When I was about four years old my mother stood with me on the edge of the curb in front of our house and taught me about stopping, looking and listening for cars before I chose to cross the street. After we stopped, looked and listened for a few seconds then my mother took me by the hand and walked with me across our street. We practiced the whole thing a few more times before she felt I had mastered the skill and would not get too busy or carried away to forget the lesson.
“Yea, for this cause I have said: Stop, and stand still until I command thee, and I will provide means whereby thou mayest accomplish the thing which I have commanded thee.” (D&C 5:34)
The world now days is all about Go. Stop doesn’t even seem to be an option for most of us on a regular day. Even Sundays are go, go for many people in our religion. We have meetings, and people to look after, and visit. By the end of each day we are tired and fall into bed hoping we will have enough sleep time to prepare us for another go, go day.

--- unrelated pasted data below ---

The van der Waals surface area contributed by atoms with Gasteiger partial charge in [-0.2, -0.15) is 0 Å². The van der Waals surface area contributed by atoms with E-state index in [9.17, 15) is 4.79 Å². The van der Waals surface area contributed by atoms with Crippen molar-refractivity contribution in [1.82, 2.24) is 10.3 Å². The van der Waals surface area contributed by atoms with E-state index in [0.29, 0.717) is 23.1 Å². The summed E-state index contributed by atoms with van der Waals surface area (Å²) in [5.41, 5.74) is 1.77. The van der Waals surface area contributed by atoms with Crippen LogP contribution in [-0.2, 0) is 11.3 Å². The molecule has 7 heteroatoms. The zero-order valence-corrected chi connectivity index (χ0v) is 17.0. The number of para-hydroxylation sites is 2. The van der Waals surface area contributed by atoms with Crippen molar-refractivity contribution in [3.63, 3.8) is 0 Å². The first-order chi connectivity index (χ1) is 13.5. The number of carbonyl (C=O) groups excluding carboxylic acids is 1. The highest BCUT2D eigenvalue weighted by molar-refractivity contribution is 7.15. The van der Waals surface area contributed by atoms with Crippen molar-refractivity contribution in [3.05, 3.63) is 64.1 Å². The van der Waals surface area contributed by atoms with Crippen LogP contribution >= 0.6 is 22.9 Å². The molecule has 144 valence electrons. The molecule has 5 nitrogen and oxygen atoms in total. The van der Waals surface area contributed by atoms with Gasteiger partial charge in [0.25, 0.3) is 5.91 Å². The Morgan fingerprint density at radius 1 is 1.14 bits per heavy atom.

Is go, go bad? Should we try to stop all of our going? Is go, go a blessing or a curse to our families? I cannot answer these questions for your. Only you can assess what your family needs, and if you are just doing too much. However, I do know that there are some very negative draw backs from always being on the go.
I am a woman of purpose. I am always anxiously engaging myself and my family in good causes. All the causes are good, but some of those good things get in the way of better things. If I am always supporting every social event, and volunteering for every committee and project then I don’t get the time at home to read stories to my children, or to work side by side with them in the yard. Likewise, if I allow my children to have schedules which keep them running away from home and family all the time then they don’t get the opportunity to strengthen relationships with parents and siblings and don’t have the opportunity to work beside me either.